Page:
Proximity and Presentation in Lesson Plans

We talk about the methods of great teaching and we talk about our objectives. One thing we don’t talk about enough is the physical proximity and presentation of our lessons.

Teaching can never be described as a simple endeavor. Planning lessons is a challenge that will always stupefy the greatest teaching minds. That doesn’t mean we give up though! Humility is a necessary ingredient in the dynamite teacher. If we ever reach a mental place where we feel we “have it wired” I think we will never reach our potential as educators. Through difficulty and yes, failure, we become great. Anyone who tells you failure isn’t a requisite for teaching greatness is not a great teacher in my opinion.

We talk about the methods of great teaching and we talk about our objectives. One thing we don’t talk about enough is the proximity and presentation of our lessons. Take this idea for example: say you have delivered guided practice to your class on a math topic for nearly 2 hours and you still do not see 80% accuracy in the kids. You might be tempted to blame them or even still yourself for not getting the lesson out in an effective manner. Quick, simple question:

“Where do you stand?”

Could it be possible the kids couldn’t see your numbers as you wrote them on the board? Could it be possible your glorious “steps” you created and taught were hidden from the students because the screen turns snow-blind at a given angle? Perhaps you should take the time to test and measure the proximity and presentation of your lesson before you begin. No time teaching kids is ever wasted.  However, you can make the most of your time by deciding the answers to some of these questions before, during, and after your lessons:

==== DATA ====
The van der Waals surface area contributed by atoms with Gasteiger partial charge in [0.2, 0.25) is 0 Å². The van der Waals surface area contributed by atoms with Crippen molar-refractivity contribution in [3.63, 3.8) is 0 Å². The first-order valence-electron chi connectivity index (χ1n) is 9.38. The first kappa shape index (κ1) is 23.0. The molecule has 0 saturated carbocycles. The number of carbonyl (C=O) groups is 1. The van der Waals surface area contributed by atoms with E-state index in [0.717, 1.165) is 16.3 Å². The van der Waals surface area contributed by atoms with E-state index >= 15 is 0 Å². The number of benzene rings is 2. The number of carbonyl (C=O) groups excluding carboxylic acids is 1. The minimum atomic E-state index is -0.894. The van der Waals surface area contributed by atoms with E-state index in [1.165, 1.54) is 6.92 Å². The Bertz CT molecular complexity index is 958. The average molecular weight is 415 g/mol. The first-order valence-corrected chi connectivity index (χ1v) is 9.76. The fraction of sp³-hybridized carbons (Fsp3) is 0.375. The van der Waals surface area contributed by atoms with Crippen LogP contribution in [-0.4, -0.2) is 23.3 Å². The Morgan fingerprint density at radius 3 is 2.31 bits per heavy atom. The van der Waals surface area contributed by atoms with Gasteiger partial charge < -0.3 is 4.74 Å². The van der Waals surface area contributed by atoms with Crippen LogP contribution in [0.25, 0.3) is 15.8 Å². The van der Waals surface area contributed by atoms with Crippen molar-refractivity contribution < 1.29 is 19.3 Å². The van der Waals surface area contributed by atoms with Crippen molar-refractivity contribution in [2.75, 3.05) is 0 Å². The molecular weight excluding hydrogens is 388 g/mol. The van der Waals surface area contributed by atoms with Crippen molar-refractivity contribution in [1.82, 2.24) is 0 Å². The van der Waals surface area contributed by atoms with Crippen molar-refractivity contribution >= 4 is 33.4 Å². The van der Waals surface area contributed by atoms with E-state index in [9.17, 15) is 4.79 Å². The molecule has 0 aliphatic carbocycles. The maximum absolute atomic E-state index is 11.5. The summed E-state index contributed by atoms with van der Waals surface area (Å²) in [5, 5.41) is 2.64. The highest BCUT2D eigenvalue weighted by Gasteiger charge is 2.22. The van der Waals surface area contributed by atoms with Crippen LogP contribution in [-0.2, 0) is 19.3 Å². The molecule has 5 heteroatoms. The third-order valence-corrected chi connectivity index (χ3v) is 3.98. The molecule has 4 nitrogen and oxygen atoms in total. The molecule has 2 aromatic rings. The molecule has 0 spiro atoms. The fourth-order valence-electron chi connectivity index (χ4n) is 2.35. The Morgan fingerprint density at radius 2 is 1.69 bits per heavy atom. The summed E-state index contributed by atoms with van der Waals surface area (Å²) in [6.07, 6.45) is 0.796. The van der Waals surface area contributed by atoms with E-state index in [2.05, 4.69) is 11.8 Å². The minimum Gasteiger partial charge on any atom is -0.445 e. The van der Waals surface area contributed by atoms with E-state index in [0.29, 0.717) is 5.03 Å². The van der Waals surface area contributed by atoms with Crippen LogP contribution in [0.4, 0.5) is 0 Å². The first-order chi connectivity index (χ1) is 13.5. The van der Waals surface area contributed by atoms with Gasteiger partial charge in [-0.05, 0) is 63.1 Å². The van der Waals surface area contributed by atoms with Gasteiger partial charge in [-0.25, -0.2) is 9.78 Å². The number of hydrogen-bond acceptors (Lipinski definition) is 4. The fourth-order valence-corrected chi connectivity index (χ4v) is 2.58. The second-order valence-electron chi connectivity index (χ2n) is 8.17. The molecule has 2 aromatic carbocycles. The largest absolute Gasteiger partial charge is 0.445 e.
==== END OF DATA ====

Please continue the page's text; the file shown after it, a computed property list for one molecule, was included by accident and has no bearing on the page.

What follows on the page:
• Can every seat see me and the content I am presenting? You might go to every seat with your content on the overhead to test this. Or, you might ask a colleague to pop in and test your visibility
  • Where do you stand? You should know the blind spots you create with your body and/or writing hand.
  • Is the overhead or document camera a better tool than standing at the board for the content you are delivering?
  • Are your visuals big enough for the back to see.

After you have addressed question like these, you are more likely to produce a dynamite lesson.  But don’t stop there. If you find yourself puzzled as to why kids aren’t getting it, you don’t have to wear yourself out asking questions like background checks for employment. Simply use proximity and presentation as a way to troubleshoot and pinpoint issues holding your teaching back. The reason you aren’t reaching all your kids may very well lay in the question: “Where do you stand?”

My One Minute Mystery and Teaching Genre

Most kids learn by seeing and they seem to be crying out “show me” when it comes to the abstract concepts. Today I wrote a quick mystery for my kids.

phone2Teaching elementary students the writing and reading genres can be a real challenge especially when the genre is abstract like “mysteries.” It’s difficult to explain exactly what a mystery is and a good, short example of one can help immeasurably. Most kids learn by seeing and they seem to be crying out “show me” when it comes to the abstract concepts. Today I wrote a quick mystery for my kids. about writing on the bathroom wall. It was by no means intriguing or excellent. The students banded together to figure it out and in the end they reasoned it was a student to blame.

I then showed them the “twist” that it was really a bad substitute teacher who was the culprit. We had a lot of fun playing with the story. I asked tons of questions and in the end they knew what a mystery was. This genre is a California standard. You might see what you can come up with as a 1 minute mystery. Remember that kids of this generation see things on tv more than they read so a visual type of story you can tell them will be worth a lot more than a lecture.

Create Specialized Focused Expectations